Marvel Movies Project: Daredevil

Daredevil (2003)

After the huge hit that was Spider-Man, the next Marvel character to make his way to the big screen was blind lawyer Matt Murdock, aka Daredevil, the Man without Fear, in 2003. Daredevil is a much less popular character than Spidey, of course, and Daredevil the movie unsurprisingly didn’t come anywhere close to matching Spider-Man‘s box office performance. This is not only a reflection of the two characters’ relative popularity; it also reflects the quality of the two films, as Daredevil is unfortunately one of the weaker entries in the Marvel movie genre. (I should note that, for this rewatch, I went with the theatrical version of the movie. People kept telling me the director’s cut was far superior so I watched it a few years ago and concluded that actually, it’s not that much better.)

It’s too bad, because Daredevil is a pretty cool character and this movie has a semi-decent cast. Ben Affleck, who seems like a good guy and has become a very good filmmaker in the last few years (Argo was one of my favourites of 2012), stars as Matt Murdock. It’s not one of his greatest performances — safe to say Affleck might go back in time and erase 2003 if he could: his other big movie that year was Gigli — but it’s also not his fault he has to deliver terrible lines like “I hope justice is found here today … before justice finds YOU.” The late Michael Clarke Duncan is quite menacing as Wilson Fisk, the Kingpin — I totally believe he could throw Ben Affleck across a room, too — and Colin Farrell gives an enjoyably psychotic performance as Bullseye. Jennifer Garner is good as both versions of Elektra: early Elektra, who’s a typical superhero love interest, and the revenge-obsessed post-father’s murder Elektra. (And doesn’t her stance on the poster bring to mind that “male superheroes posed like female superheroes” meme?) In some ways, this film works better if you view it as an origin story for Elektra; overall, though, there isn’t enough focus on her arc to make that totally effective.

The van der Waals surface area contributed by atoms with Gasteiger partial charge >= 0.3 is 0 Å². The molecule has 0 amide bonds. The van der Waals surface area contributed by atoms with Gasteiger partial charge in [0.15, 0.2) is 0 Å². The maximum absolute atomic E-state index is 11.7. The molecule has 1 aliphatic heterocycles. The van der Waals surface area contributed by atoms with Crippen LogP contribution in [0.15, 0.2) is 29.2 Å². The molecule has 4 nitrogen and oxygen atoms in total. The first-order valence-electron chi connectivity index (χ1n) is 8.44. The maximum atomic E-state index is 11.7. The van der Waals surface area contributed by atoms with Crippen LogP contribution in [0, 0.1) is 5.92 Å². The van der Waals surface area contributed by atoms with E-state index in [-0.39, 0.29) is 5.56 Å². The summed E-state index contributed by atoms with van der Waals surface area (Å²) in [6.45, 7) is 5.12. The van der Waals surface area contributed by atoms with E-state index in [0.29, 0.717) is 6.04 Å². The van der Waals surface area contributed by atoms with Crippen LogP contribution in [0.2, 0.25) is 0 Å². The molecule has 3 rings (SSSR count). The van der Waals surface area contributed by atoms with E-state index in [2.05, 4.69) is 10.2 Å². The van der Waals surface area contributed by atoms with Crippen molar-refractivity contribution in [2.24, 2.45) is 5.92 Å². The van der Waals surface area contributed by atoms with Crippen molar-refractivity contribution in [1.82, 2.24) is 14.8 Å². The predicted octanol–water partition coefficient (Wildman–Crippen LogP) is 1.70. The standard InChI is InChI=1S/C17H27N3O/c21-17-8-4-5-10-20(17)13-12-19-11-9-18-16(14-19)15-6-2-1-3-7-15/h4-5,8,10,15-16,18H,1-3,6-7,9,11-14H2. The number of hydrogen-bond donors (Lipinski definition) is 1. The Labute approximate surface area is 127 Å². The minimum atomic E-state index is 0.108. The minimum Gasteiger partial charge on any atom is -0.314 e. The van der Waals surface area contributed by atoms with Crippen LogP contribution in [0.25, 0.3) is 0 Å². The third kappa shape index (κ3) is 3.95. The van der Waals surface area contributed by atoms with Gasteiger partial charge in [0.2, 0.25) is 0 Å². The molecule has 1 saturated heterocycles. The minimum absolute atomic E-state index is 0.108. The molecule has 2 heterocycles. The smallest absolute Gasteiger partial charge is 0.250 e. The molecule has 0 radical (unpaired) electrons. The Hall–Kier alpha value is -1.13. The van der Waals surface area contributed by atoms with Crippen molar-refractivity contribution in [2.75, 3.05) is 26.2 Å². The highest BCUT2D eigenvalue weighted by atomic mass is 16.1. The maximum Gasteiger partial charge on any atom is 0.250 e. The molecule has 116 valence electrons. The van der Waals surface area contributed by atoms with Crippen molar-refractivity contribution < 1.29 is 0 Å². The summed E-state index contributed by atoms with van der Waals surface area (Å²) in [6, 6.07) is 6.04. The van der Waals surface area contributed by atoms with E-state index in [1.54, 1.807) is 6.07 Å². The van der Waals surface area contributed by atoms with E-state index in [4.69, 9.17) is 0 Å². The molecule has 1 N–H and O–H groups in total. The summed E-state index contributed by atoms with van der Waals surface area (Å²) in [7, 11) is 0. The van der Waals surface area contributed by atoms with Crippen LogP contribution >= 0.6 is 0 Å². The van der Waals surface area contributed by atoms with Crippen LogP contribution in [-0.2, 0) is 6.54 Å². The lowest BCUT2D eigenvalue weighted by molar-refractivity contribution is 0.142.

The major problem I have with the movie is that it can’t decide what it wants to be. It starts off trying to be all gritty, with a muted colour palette and the miserable Matt Murdock’s sad life of isolation. But then it becomes a cartoon with Matt and Elektra’s absurd fight in the park, which is one of the most ridiculous meet cutes ever. Bullseye is also more on the funny side of psychotic than the scary side. Personally, I’d have preferred it if they’d stuck with the darker version of the story, because that’s more how I, being most familiar with the character from Brian Michael Bendis and Ed Brubaker’s runs on the comic, see Daredevil. Instead of going for the full on noir version of Daredevil, the movie goes with a watered down emo take on the character, complete with a training montage of Elektra stabbing sandbags set to an Evanescence song.

Ah well. Despite its flaws and general silliness, this movie is fairly fun to watch. If I saw the blu ray on sale for under $5, I would consider buying it.

Perhaps the most interesting thing about Daredevil in the movie world at this point is the situation with the character’s film rights. 20th Century Fox, which produced Daredevil, needed to get another Daredevil movie in production by October 2012 in order to hang on to the character. They did not — though they had something in the works — and so the rights have now officially reverted to Marvel. Interestingly, at one point, Marvel is said to have offered Fox more time to get their Daredevil reboot going in exchange for Fox returning the rights to Galactus and the Silver Surfer, which Fox owns as part of its ownership of the Fantastic Four, to Marvel. Fox, who appear to be firmly committed to the idea of a Fantastic Four reboot, declined. It seems both 20th Century Fox and Marvel see more potential for box office glory with the Silver Surfer than they do with Daredevil, but I think Daredevil done right could be a great movie. Let’s hope Marvel comes up with something that shows off the character’s full potential.